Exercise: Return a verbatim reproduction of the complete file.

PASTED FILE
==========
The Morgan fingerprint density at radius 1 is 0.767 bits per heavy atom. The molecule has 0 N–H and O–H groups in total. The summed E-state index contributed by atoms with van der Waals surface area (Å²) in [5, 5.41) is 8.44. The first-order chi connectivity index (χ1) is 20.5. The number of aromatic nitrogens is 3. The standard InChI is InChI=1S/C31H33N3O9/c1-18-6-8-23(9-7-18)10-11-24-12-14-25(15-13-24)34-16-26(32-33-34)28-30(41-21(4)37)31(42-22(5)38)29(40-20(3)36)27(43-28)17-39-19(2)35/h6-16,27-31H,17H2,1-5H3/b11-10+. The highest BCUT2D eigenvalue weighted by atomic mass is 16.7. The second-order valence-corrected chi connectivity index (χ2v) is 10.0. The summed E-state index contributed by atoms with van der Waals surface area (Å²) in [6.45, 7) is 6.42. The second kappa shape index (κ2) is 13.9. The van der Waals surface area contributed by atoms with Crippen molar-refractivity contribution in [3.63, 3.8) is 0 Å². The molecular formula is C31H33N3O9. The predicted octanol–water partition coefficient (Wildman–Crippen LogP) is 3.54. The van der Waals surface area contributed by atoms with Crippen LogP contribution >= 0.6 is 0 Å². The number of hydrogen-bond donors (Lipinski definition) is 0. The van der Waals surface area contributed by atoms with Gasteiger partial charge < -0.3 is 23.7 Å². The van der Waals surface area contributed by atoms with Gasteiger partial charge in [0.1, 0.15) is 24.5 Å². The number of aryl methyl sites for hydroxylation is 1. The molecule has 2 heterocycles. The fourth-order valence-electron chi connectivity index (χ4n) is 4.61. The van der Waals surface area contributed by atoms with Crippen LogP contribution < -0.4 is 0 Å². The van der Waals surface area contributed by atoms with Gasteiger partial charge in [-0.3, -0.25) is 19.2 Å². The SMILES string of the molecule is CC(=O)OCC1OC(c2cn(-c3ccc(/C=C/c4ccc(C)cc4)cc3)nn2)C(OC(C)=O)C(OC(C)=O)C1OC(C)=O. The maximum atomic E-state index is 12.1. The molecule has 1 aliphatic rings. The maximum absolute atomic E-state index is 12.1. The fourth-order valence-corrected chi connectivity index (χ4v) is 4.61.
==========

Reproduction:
The Morgan fingerprint density at radius 1 is 0.767 bits per heavy atom. The molecule has 0 N–H and O–H groups in total. The summed E-state index contributed by atoms with van der Waals surface area (Å²) in [5, 5.41) is 8.44. The first-order chi connectivity index (χ1) is 20.5. The number of aromatic nitrogens is 3. The standard InChI is InChI=1S/C31H33N3O9/c1-18-6-8-23(9-7-18)10-11-24-12-14-25(15-13-24)34-16-26(32-33-34)28-30(41-21(4)37)31(42-22(5)38)29(40-20(3)36)27(43-28)17-39-19(2)35/h6-16,27-31H,17H2,1-5H3/b11-10+. The highest BCUT2D eigenvalue weighted by atomic mass is 16.7. The second-order valence-corrected chi connectivity index (χ2v) is 10.0. The summed E-state index contributed by atoms with van der Waals surface area (Å²) in [6.45, 7) is 6.42. The second kappa shape index (κ2) is 13.9. The van der Waals surface area contributed by atoms with Crippen molar-refractivity contribution in [3.63, 3.8) is 0 Å². The molecular formula is C31H33N3O9. The predicted octanol–water partition coefficient (Wildman–Crippen LogP) is 3.54. The van der Waals surface area contributed by atoms with Crippen LogP contribution >= 0.6 is 0 Å². The number of hydrogen-bond donors (Lipinski definition) is 0. The van der Waals surface area contributed by atoms with Gasteiger partial charge < -0.3 is 23.7 Å². The van der Waals surface area contributed by atoms with Gasteiger partial charge in [0.1, 0.15) is 24.5 Å². The number of aryl methyl sites for hydroxylation is 1. The molecule has 2 heterocycles. The fourth-order valence-electron chi connectivity index (χ4n) is 4.61. The van der Waals surface area contributed by atoms with Crippen LogP contribution < -0.4 is 0 Å². The van der Waals surface area contributed by atoms with Gasteiger partial charge in [-0.3, -0.25) is 19.2 Å². The SMILES string of the molecule is CC(=O)OCC1OC(c2cn(-c3ccc(/C=C/c4ccc(C)cc4)cc3)nn2)C(OC(C)=O)C(OC(C)=O)C1OC(C)=O. The maximum atomic E-state index is 12.1. The molecule has 1 aliphatic rings. The maximum absolute atomic E-state index is 12.1. The fourth-order valence-corrected chi connectivity index (χ4v) is 4.61.